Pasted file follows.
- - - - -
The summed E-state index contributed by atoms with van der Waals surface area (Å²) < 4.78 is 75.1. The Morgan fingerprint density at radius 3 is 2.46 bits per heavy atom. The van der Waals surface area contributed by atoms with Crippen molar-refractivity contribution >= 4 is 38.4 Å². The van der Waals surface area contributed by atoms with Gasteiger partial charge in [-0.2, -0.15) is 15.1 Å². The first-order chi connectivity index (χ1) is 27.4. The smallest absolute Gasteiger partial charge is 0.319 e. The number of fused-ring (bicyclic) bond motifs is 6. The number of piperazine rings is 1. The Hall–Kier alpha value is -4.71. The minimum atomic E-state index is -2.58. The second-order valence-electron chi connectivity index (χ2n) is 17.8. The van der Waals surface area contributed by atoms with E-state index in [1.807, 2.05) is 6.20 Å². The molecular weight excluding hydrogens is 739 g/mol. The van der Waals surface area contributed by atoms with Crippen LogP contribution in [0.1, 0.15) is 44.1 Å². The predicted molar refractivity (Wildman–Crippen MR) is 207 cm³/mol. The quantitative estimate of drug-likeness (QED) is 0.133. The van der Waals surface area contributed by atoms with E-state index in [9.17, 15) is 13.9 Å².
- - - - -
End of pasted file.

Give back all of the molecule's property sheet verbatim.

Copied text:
The summed E-state index contributed by atoms with van der Waals surface area (Å²) < 4.78 is 75.1. The Morgan fingerprint density at radius 3 is 2.46 bits per heavy atom. The van der Waals surface area contributed by atoms with Crippen molar-refractivity contribution >= 4 is 38.4 Å². The van der Waals surface area contributed by atoms with Gasteiger partial charge in [-0.2, -0.15) is 15.1 Å². The first-order chi connectivity index (χ1) is 27.4. The smallest absolute Gasteiger partial charge is 0.319 e. The number of fused-ring (bicyclic) bond motifs is 6. The number of piperazine rings is 1. The Hall–Kier alpha value is -4.71. The minimum atomic E-state index is -2.58. The second-order valence-electron chi connectivity index (χ2n) is 17.8. The van der Waals surface area contributed by atoms with E-state index in [1.807, 2.05) is 6.20 Å². The molecular weight excluding hydrogens is 739 g/mol. The van der Waals surface area contributed by atoms with Crippen LogP contribution in [0.1, 0.15) is 44.1 Å². The predicted molar refractivity (Wildman–Crippen MR) is 207 cm³/mol. The quantitative estimate of drug-likeness (QED) is 0.133. The van der Waals surface area contributed by atoms with E-state index in [9.17, 15) is 13.9 Å².